5) Have an alternative coop to isolate quickly sick family members. Also have separate feed and water containers for your isolation coop.
6) Keep medicine handy at all times. Time can sometimes really matter when family members are sick. Always keep the electrolytes on hand.

Remember the first and foremost. Prevention is better than losing your loved ones.:love
Holy cow! I would never get anything done around the place! I am glad you have that kind of time, maybe when I am retired.

1.) Working 10 hours a day, I need to rely on a large waterer to supply them with enough water for a couple of days. I check it every day so they are never out. If they happen to run out, it is never for more than 10 hours.
3.) Handling 16 chickens - 3 times a day just ain't gonna happen at our place. I scan the flock when I open/close the pop door and when I feed them. Any that look off will get handling as needed.
3.) The dogs have a sheep tank to take a dip in, but the chickens can play in the puddles if they get hot - but they actually seem to prefer to lay in the shade under the roof in their coop, in one of the multitude of holes they have dug in their run, or lined up along the concrete of the barn foundation. When they are free-ranging, they are content scratching in the deep shade of the hedgerow on the warmest days.
4.) My chickens have a trough feeder that I fill twice a day. They are going to get a bulk feeder as soon as I find the time to finish it. Too much food is wasted in the trough feeder when they scratch their bedding into it.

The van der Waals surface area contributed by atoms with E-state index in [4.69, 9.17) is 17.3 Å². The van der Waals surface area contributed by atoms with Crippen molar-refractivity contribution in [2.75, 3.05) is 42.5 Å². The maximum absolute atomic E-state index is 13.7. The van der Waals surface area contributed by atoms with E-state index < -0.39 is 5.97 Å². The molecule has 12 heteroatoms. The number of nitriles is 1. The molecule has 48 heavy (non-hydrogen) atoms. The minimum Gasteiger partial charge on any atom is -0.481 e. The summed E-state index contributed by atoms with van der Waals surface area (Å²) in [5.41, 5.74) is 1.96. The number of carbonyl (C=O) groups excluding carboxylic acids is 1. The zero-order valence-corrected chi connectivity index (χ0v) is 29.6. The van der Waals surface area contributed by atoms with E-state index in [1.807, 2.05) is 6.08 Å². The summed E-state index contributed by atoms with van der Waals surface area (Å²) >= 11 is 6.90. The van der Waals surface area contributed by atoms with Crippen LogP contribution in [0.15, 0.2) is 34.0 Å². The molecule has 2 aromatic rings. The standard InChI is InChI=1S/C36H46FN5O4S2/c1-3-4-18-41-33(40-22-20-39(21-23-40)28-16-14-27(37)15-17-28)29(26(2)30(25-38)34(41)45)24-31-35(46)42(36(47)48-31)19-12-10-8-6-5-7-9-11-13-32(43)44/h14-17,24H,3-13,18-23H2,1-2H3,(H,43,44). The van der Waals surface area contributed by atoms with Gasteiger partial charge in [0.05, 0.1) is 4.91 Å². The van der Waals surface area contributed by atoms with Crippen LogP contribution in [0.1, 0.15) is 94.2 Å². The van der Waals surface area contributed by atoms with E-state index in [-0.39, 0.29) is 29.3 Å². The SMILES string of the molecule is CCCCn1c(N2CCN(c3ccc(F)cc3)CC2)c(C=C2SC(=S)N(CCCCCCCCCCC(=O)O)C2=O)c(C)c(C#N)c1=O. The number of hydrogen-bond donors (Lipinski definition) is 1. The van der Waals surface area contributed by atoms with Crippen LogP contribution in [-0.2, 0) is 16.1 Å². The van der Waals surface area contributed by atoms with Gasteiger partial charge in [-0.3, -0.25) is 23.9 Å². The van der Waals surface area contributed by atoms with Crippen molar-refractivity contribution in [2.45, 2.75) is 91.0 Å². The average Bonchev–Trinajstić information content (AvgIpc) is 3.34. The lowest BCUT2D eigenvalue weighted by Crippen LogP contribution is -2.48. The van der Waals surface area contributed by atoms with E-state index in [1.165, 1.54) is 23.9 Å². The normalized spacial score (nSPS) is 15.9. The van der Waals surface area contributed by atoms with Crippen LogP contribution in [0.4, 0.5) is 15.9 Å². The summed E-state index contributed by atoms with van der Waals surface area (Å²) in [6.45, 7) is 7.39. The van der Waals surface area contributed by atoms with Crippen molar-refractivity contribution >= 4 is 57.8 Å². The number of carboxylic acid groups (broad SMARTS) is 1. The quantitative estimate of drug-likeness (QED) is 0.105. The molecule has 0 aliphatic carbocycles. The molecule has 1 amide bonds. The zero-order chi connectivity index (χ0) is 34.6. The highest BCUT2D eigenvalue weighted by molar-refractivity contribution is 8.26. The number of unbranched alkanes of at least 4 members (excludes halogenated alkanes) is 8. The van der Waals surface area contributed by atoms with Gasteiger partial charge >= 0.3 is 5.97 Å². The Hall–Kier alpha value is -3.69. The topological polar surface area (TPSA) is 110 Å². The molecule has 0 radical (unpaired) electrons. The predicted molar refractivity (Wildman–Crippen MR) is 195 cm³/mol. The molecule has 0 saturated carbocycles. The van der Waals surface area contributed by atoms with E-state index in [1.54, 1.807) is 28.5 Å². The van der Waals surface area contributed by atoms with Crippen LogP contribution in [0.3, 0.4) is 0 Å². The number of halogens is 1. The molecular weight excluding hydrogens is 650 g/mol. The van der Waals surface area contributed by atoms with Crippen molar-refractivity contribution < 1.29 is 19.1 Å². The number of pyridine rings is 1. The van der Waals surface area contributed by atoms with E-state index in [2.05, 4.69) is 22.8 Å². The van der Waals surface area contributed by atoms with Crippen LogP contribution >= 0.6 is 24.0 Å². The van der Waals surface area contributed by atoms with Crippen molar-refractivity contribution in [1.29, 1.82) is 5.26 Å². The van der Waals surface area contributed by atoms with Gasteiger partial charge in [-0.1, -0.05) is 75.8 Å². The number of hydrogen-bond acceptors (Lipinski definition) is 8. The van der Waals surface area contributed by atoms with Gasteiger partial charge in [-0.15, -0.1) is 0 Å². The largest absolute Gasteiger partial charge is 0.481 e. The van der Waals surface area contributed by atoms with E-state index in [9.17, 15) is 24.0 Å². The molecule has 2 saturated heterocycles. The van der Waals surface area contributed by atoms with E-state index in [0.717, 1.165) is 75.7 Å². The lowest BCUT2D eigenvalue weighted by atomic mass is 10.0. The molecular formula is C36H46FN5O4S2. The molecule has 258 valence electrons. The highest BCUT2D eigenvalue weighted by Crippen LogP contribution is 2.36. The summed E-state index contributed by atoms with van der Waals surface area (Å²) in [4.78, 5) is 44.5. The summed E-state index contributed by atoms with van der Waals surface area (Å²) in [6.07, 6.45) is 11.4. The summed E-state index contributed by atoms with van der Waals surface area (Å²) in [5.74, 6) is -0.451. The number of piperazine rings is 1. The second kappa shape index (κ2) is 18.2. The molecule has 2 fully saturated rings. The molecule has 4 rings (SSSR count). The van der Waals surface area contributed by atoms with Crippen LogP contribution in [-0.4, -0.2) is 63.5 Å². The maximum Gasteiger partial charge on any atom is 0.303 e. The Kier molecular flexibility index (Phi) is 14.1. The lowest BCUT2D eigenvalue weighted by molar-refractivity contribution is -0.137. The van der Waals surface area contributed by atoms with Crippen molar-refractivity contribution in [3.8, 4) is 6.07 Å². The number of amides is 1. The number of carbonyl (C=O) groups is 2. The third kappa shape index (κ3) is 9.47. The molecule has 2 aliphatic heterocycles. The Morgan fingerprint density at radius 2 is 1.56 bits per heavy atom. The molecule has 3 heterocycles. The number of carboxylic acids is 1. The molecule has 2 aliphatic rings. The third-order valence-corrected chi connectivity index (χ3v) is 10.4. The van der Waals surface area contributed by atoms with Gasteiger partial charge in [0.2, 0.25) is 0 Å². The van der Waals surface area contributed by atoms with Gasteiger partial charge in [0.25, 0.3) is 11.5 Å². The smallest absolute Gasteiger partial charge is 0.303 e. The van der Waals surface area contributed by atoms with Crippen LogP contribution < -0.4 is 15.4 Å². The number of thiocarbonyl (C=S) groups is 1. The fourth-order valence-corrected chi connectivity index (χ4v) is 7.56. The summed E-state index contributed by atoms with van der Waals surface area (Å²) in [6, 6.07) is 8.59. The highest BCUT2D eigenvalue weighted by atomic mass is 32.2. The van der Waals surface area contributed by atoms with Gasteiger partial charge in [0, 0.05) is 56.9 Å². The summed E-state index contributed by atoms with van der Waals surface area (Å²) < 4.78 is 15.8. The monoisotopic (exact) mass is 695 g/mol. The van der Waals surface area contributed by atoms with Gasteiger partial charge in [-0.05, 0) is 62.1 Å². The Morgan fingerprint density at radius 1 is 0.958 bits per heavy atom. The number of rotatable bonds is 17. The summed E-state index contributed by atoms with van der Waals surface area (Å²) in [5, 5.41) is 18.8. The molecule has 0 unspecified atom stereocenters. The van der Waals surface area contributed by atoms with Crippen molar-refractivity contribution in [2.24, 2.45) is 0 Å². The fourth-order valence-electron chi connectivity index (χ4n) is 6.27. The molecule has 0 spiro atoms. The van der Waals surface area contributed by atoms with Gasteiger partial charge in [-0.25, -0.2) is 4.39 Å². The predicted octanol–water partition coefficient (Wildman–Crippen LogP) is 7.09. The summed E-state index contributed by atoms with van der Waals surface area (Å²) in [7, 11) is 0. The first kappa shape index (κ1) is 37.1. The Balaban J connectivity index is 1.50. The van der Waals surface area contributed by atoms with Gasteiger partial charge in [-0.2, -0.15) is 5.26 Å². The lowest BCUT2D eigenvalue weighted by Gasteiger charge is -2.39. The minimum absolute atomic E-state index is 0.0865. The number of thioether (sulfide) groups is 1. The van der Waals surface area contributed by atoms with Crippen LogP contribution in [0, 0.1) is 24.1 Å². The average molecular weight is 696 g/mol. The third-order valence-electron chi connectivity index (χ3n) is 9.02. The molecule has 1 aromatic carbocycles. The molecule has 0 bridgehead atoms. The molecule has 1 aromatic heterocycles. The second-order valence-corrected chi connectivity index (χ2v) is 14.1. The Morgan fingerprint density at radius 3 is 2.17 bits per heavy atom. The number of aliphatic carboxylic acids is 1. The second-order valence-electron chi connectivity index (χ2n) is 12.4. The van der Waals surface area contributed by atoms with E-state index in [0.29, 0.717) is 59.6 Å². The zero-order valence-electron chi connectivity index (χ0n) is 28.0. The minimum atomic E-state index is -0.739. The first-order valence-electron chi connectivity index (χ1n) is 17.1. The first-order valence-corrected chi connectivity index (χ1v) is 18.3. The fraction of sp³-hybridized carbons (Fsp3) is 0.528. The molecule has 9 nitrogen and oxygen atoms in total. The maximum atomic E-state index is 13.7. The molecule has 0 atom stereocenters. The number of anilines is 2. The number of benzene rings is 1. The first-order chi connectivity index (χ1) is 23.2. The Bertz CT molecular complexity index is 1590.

I suggest you check the date on the food bags before you buy it. Too many times I have checked the dates at the store and the feed was getting pretty Old. I can usually tell by the smell when it is over a month old.

Edited to clarify: by YOU, I simply mean anyone with chickens and reading the thread, not any one specific person. It is a general You'all.
 

Izzychicky

Songster
Mar 20, 2017
435
1,614
200
New york
I'm a new chicken owner and this thread has been very helpful. To prevent mites and lice i give my chickens baths once a month, by the way i only have five chickens. I handle my chickens constantly, if i see any odd behavior from my girls i check them out immediately, but so far I haven't had any problems. Oh and when they were chicks I would put i few drops of ACV (apple cider vinegar) in their water.
 

GldnValleyHens

Crowing
Apr 21, 2017
978
2,110
262
Illinois
I think, ( and what I try to do) is to keep a clean and airy coop, feed a healthy diet, supplement with calcium, and herbs and AVC for strong immune health, allow access to dry dust bath areas and treat with DE if needed, and maybe free-range, which provides nutritious greens and bugs as well as mental happiness for the flock. And yes, they are so happy to poo on your clean deck!
 

Verl

In the Brooder
Aug 24, 2017
25
16
41
awesome tips everyone!

those of you putting silver or apple cider vinegar in their water...how much are you putting per gallon? just curious...id like to start doing something preventative for my ladies, too.

also...for DE...how can i get them to dust bath in this when they are free ranging all day and dust bath in my gardens? any ideas?
 
Top Bottom